By Roger M. Grace

(The founder of the organization presented the following remarks on May 17, 2002. Two weeks earlier, a "raid" took place by district attorney's investigators at the offices of the newspaper company owned by his wife and himself.)


This is a paper clip. This particular one is large. But large or small, it is a mundane item used for — of all things — clipping papers.

So far, I would imagine, you are utterly astounded by the profundity of these remarks.

What some of you might not know is that a paperclip is also a piece of jewelry. More than that, it is an emblem, a symbol, a statement.

Who would wear a paperclip? A loyal Norwegian during the World War II occupation of the Kingdom of Norway.

Despite the legion of Norwegian contributions to humankind through the centuries in a multitude of fields — including invention of commonplace items like the ubiquitous paperclip, the cheese slicer, the gas turbine engine, and skis — it remains that the inhabitants of the kingdom are relatively few in number. Given Norway’s small population, resistance to the invasion by German forces, which began on April 9, 1940, was futile. Norway’s spirit, however, was unconquerable.

The invading forces proclaimed a ban on the wearing badges or broaches bearing the image or initials of the Norwegian king, Haakon VII, who was in exile in England (along with the rest of those who comprised the lawful government of Norway). Norwegians responded to the decree by wearing the paperclip, invented by Norwegian Johann Vaaler and patented by him in Germany in 1899. Paperclips were affixed to pockets, collars, cuffs, lapels and hemlines. They were worn as a show of solidarity — after all, the purpose of the paperclip is to bind — and also a symbol of defiance to unlawful authority.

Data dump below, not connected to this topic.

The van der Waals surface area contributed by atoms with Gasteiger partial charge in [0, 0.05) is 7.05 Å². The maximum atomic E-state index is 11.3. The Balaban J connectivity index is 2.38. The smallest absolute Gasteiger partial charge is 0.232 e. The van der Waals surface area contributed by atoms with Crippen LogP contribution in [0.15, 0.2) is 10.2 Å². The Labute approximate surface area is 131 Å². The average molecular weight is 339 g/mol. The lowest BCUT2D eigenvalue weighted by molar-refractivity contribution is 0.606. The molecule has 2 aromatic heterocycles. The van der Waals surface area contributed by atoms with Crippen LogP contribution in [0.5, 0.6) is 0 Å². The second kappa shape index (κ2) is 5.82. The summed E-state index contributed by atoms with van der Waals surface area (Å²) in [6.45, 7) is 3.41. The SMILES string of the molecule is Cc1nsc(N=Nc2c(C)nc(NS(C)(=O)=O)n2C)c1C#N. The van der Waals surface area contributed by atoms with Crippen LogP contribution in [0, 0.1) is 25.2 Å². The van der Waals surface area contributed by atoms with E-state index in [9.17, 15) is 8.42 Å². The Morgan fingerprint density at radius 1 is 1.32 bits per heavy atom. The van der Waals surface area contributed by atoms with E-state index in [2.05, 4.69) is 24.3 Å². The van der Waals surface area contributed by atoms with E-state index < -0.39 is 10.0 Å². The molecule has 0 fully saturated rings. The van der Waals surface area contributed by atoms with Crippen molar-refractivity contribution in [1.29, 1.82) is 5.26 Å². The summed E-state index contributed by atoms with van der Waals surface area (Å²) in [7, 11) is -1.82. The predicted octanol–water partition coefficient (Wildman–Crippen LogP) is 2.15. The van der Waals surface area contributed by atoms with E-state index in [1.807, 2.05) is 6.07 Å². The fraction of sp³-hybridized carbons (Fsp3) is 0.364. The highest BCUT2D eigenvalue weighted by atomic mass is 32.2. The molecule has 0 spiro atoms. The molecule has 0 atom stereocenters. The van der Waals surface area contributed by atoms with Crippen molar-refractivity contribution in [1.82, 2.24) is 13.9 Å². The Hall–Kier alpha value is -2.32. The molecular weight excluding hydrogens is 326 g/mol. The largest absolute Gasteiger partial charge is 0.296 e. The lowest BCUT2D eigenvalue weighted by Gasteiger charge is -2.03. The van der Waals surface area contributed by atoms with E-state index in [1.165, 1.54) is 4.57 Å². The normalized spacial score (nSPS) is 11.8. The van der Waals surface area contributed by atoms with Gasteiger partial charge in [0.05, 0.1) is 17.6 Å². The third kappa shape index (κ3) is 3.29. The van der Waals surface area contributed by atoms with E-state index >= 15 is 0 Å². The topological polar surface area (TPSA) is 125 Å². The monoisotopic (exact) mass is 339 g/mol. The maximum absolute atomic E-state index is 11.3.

An untold number of Norwegians were arrested for the simple act of wearing a paperclip. In his book, "Of Norwegian Ways," Bent Vanberg writes: "Loyal Norwegians wore the clip proudly, knowing well that they risked arrest, deportation, imprisonment, and even execution by displaying this simple sign of their true feelings."

Experiencing a three-hour occupation by armed invading forces, as we at the Metropolitan News-Enterprise did on May 2, provided a microcosmic insight into what the Norwegians suffered during the five-year period from 1940-45 when their nation was infested with intruders.

In case you haven’t read about it, DA’s investigators wanted some business records we had relating to publication of three legal notices announcing an intent to circulate recall petitions; we offered to turn over the records if they would send us a subpoena; instead, they served a search warrant. To any newspaper, service of a search warrant is an act of aggression, carrying with it, as it does, the threat of a search, the prospect of government investigators learning identities of confidential informants and seeing unpublished information. While we were perfectly willing to let the investigators have the papers relating to the three legal ads in response to a subpoena, my wife and I declined to relinquish them based on the warrant. It was up to the investigators try to find them. Our entire staff was ejected from the premises.

I talked with DA Steve Cooley by telephone, complaining of the presence of his "storm troopers" in our offices, and entreating him to consider alternative approaches. He said he did not need to work things out because "we have a search warrant." In the end, I determined the DA’s office already knew what law firm had placed the legal notices with us, so that we did not have a customer whose privacy interests needed protection, and we released the documents — but only after being shut down for three hours.

Despite public protestations by Cooley to the contrary, the search warrant was illegal on its face. It was issued in contravention of 42 U.S.C. §2000aa. Searches of newspaper offices are lawful under that federal statute only if certain narrow circumstances exist, such as where "the person possessing such materials has committed or is committing the criminal offense to which the materials relate." I don’t know of anyone at our newspaper having committed any crime, let alone a crime relating to the publication of the legal notices in question. The only crimes I know of which were arguably committed on our premises were those of the intruders.

I e-mailed to just about everybody in my address book the link to Marc Haefele’s column in the L.A. Weekly lambasting the invasion of our premises. Håkon Bjerke, a law librarian born in Norway and now residing in Hawaii, sent back this message: